English Song in All its Richness

From John McCormack, Kathleen Ferrier, and Dame Janet Baker through today's Bryn Terfel, Alice Coote, and Roderick Williams, some of our greatest English and Irish singers have become indelibly associated with the art of English song. To that exalted list we must now add mezzo-soprano Dame Sarah Connolly, whose recent recording of 120 years of English song from the Royal College of Music, Come to Me in My Dreams (Chandos 10944), with the superb pianist Joseph Middleton, is so deeply felt and gorgeously voiced that it earns a 5-star recommendation.

The history of English song extends back to the lute songs of Purcell and Dowland through traditional folk songs and forward to Britten, Venables, Tippett, and Turnage. While some songs are terminally depressive and others hopelessly sentimental and soppy—the "hopeless" adjective applies equally to people like myself who are suckers for tasteful renditions of sentimental songs that, when performed by lesser artists, can easily devolve into high camp—even the simplest of the lot can come across as high art in the throat and heart of the right singer. Although bushels can be rightfully mocked as by-products of an idle rich upper white class that, dressed to the hilt, gathered in the parlor 'round the piano to sing sentimentally while sipping refreshments dispensed by servants appropriated from the Empire's many colonies, others are extraordinarily intimate and deeply moving.

Turning mush into art is where Connolly excels. In early 20th century songs by Muriel Herbert, John Ireland, Thomas Frederick Dunhill, Herbert Howells, Frank Bridge, Arthur Somervell, Gustav Holst, Cecil Armstrong Gibb, E.J. Moeran, Ivor Gurney, Rebecca Clarke, and a number of Sirs—Arthur Somervell, Charles Hubert Hastings Parry, Charles Villiers Stanford—and later contributions by Benjamin Britten and Sir Michael Tippett, plus premiere recordings of Britten (!) and Mark-Anthony Turnage—Connolly shares her fine-honed sensibility through a voice so rich and full, so immaculately produced and impeccably controlled, and so gorgeous, that each number becomes a precious moment in time.

True, Connolly, who is in her mid 50s, can occasionally sound a bit grand and stately. As much as her control of dynamics and tempo reflects a masterly understanding of the idiom—one that Middleton shares equally—she does not summon forth the slender pianissimo that makes the interpretations of Ferrier and Baker so breathtaking. Nor does she seem a direct channel for lightness and humor—not that Baker was either, for that matter. But when she gets it right, as she does in most of the songs in this 77-minute collection, she creates one "thank you [Lord/Goddess/Buddha/Jesus/Krishna . . .]" moment after another.

Auditioned in 24/96 WAV format, Connolly's artistry, beautifully captured in an airy and resonant acoustic, is a thing of wonder. She starts out as old-fashioned as it gets, with Herbert's "The Lost Nightingale," and also includes three sentimental numbers by Gurney—"All Night under the Moon" is absolutely gorgeous—before taking us up to the present day. Of special importance are the three recording premieres—two songs by Benjamin Britten, recently edited by Colin Matthews, that the composer chose not include in the five-song A Charm of Lullabies (1947) nor publish separately, and a new song, "Farewell" (2016), that Turnage wrote for Connolly. To hear Britten's songs in the company of three by his teacher, Bridge, is especially enlightening.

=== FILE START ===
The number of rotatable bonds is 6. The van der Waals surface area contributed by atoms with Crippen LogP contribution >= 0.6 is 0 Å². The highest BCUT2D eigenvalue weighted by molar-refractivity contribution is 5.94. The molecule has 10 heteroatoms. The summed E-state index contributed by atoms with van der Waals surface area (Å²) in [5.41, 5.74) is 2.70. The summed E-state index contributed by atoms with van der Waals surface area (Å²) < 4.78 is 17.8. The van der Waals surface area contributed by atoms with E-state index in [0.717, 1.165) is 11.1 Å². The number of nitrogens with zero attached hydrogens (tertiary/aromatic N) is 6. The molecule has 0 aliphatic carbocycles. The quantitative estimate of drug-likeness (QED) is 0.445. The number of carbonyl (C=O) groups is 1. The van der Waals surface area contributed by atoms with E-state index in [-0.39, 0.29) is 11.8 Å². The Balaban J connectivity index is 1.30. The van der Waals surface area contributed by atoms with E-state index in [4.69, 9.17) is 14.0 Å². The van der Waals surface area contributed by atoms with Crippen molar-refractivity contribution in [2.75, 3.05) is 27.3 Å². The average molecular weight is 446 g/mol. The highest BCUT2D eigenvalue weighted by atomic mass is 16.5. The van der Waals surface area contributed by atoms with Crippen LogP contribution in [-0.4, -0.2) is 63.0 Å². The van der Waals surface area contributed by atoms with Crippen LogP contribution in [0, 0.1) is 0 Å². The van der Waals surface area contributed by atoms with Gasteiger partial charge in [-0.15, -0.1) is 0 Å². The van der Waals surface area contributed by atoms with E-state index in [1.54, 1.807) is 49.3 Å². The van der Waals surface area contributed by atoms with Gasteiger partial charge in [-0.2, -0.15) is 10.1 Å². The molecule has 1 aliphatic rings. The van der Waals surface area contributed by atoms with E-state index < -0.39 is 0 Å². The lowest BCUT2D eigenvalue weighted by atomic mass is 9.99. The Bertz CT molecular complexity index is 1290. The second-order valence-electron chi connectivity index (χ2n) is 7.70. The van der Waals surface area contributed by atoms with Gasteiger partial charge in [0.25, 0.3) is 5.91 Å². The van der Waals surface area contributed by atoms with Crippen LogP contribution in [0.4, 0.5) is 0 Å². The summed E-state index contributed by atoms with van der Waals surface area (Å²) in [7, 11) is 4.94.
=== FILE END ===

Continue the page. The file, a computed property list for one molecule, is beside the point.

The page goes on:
At the end of my enraptured listening session, I performed recording comparisons of two of the songs on this collection with older recordings by Kathleen Ferrier and Dame Janet Baker.

Vocal aficionados will not be surprised to learn that on Stanford's "A Soft Day" (1913), Ferrier and Frederick Stone's simpler yet holier live broadcast version, recorded toward the end of Ferrier's life when knowledge of her potential death from breast cancer added extra poignancy to her performances, wins out over Connolly's slightly regal performance. Ferrier's dew-dropped voice is ideal for Stafford's repeated line, ". . . the rain drips, drips, drips, drips from the leaves." Her first drips, even through mild tape flutter, are unforgettable, and the extremely soft repeat even more so.

Similarly, Baker's slight sweet soft tones amaze at the end of Gurney's "The Fields are Full" (1920).

Here again, simplicity wins out over propriety. But gloriously mature voiced propriety is exactly what most of these songs call for. Those who resonate with this repertoire know exactly what to do next.

volvic's picture

Whether she's singing ol' English Songs or Das Lied von der Erde with Walter, her voice and expression are tops in my books. Thanks for the links, making me reach for Ferrier recordings tonight.